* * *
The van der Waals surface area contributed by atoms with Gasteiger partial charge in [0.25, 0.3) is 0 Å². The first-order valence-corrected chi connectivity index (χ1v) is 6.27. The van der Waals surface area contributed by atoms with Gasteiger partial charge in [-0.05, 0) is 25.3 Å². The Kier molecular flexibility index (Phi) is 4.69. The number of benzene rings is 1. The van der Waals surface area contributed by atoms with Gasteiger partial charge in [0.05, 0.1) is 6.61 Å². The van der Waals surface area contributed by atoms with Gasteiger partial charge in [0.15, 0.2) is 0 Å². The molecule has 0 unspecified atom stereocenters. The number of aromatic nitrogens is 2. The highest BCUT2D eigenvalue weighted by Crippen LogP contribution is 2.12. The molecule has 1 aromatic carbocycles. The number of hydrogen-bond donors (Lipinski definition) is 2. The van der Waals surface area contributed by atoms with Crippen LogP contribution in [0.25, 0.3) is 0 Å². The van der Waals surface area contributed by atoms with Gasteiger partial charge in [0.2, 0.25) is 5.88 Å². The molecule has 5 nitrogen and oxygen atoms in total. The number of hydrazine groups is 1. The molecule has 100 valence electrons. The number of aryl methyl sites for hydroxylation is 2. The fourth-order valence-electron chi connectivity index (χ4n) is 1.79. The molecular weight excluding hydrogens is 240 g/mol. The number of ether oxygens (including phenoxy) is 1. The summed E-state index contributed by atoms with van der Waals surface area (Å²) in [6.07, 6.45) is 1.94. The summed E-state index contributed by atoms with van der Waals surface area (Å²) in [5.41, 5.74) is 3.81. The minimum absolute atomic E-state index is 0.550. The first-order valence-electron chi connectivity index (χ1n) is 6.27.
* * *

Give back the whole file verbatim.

The van der Waals surface area contributed by atoms with Gasteiger partial charge in [0.25, 0.3) is 0 Å². The first-order valence-corrected chi connectivity index (χ1v) is 6.27. The van der Waals surface area contributed by atoms with Gasteiger partial charge in [-0.05, 0) is 25.3 Å². The Kier molecular flexibility index (Phi) is 4.69. The number of benzene rings is 1. The van der Waals surface area contributed by atoms with Gasteiger partial charge in [0.05, 0.1) is 6.61 Å². The van der Waals surface area contributed by atoms with Gasteiger partial charge in [0.15, 0.2) is 0 Å². The molecule has 0 unspecified atom stereocenters. The number of aromatic nitrogens is 2. The highest BCUT2D eigenvalue weighted by Crippen LogP contribution is 2.12. The molecule has 1 aromatic carbocycles. The number of hydrogen-bond donors (Lipinski definition) is 2. The van der Waals surface area contributed by atoms with Crippen LogP contribution in [0.25, 0.3) is 0 Å². The van der Waals surface area contributed by atoms with Gasteiger partial charge in [0.2, 0.25) is 5.88 Å². The molecule has 5 nitrogen and oxygen atoms in total. The number of hydrazine groups is 1. The molecule has 100 valence electrons. The number of aryl methyl sites for hydroxylation is 2. The fourth-order valence-electron chi connectivity index (χ4n) is 1.79. The molecular weight excluding hydrogens is 240 g/mol. The number of ether oxygens (including phenoxy) is 1. The summed E-state index contributed by atoms with van der Waals surface area (Å²) in [6.07, 6.45) is 1.94. The summed E-state index contributed by atoms with van der Waals surface area (Å²) in [5.41, 5.74) is 3.81. The minimum absolute atomic E-state index is 0.550. The first-order valence-electron chi connectivity index (χ1n) is 6.27.